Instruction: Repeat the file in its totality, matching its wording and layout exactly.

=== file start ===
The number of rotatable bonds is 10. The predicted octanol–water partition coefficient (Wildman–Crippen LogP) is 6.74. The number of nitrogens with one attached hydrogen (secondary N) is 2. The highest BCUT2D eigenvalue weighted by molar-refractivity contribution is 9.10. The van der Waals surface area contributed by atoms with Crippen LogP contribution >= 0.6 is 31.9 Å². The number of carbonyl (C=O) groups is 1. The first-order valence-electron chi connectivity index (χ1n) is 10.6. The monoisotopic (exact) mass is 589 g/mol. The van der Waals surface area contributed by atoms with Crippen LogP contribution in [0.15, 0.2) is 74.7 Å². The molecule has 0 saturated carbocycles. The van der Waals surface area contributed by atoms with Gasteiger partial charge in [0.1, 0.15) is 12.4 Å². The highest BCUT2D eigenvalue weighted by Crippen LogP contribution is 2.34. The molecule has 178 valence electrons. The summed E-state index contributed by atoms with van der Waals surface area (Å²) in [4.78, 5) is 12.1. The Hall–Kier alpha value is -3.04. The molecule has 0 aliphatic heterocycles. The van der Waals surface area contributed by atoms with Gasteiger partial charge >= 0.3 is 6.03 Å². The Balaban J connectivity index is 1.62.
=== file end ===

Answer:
The number of rotatable bonds is 10. The predicted octanol–water partition coefficient (Wildman–Crippen LogP) is 6.74. The number of nitrogens with one attached hydrogen (secondary N) is 2. The highest BCUT2D eigenvalue weighted by molar-refractivity contribution is 9.10. The van der Waals surface area contributed by atoms with Crippen LogP contribution >= 0.6 is 31.9 Å². The number of carbonyl (C=O) groups is 1. The first-order valence-electron chi connectivity index (χ1n) is 10.6. The monoisotopic (exact) mass is 589 g/mol. The van der Waals surface area contributed by atoms with Crippen LogP contribution in [0.15, 0.2) is 74.7 Å². The molecule has 0 saturated carbocycles. The van der Waals surface area contributed by atoms with Gasteiger partial charge in [0.1, 0.15) is 12.4 Å². The highest BCUT2D eigenvalue weighted by Crippen LogP contribution is 2.34. The molecule has 178 valence electrons. The summed E-state index contributed by atoms with van der Waals surface area (Å²) in [4.78, 5) is 12.1. The Hall–Kier alpha value is -3.04. The molecule has 0 aliphatic heterocycles. The van der Waals surface area contributed by atoms with Gasteiger partial charge >= 0.3 is 6.03 Å². The Balaban J connectivity index is 1.62.